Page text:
North Korean leader Kim Jong-un is visiting China for two days, just a week after meeting President Donald Trump.
Kim Jong-un will most probably discuss sanctions and the commitment he made at the summit, in general terms, to denuclearize the Korean peninsula.
China, North Korea’s only economic ally, has already suggested sanctions against North Korea could be eased.
Meanwhile, South Korea and the US have confirmed they have suspended planning for their next joint military drills.
That follows a pledge made by President Trump at the Singapore summit.
The visit to China is Kim Jong-un’s third since March, when his first trip abroad since taking office was to meet President Xi Jinping.
Kim Jong-un’s latest visit was, unusually, reported by Chinese state media. However, it gave no details on the agenda.
On June 12, President Trump and Kim Jong-un signed what the US president called a “comprehensive” agreement.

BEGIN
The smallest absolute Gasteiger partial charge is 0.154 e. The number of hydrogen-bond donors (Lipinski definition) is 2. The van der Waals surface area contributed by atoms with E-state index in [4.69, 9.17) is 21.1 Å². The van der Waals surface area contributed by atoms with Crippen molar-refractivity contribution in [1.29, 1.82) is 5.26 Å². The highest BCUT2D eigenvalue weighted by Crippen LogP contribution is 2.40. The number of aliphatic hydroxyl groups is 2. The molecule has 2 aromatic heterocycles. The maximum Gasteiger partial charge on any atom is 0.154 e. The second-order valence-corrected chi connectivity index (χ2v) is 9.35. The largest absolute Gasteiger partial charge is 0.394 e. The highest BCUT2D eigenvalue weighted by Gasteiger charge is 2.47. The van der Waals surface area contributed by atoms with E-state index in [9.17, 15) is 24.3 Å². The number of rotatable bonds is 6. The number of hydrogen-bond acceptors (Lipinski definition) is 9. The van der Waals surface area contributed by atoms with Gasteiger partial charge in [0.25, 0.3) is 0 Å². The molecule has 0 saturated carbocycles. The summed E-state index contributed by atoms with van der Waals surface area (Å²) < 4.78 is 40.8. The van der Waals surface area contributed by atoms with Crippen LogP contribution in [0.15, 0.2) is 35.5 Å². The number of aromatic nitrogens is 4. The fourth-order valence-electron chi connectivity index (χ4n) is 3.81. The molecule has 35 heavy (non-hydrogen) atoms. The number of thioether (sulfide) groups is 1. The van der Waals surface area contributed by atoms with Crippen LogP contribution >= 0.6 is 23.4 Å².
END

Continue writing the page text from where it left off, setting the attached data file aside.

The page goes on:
North Korea agreed to denuclearization – something it had also committed to in talks with the South – while President Trump said the US would end its joint military exercises with South Korea.
Ending the war games had been a long-standing demand by both North Korea and China.
However, both South Korea and Japan – the US’s other main ally in Asia – said the joint drills were very important.
President Trump’s announcement appeared to catch South Korea off guard and there was confusion how it would be implemented.
There was also confusion over President Trump calling the drills “provocative”, a term hitherto used by North Korea to describe them. The US had always insisted they are purely defensive in nature.
There are about 29,000 US soldiers based in the South and each year the US and South Korea regularly conduct large scale military drills.
The next military drill was scheduled for August with some 17,500 US military personnel due to take part.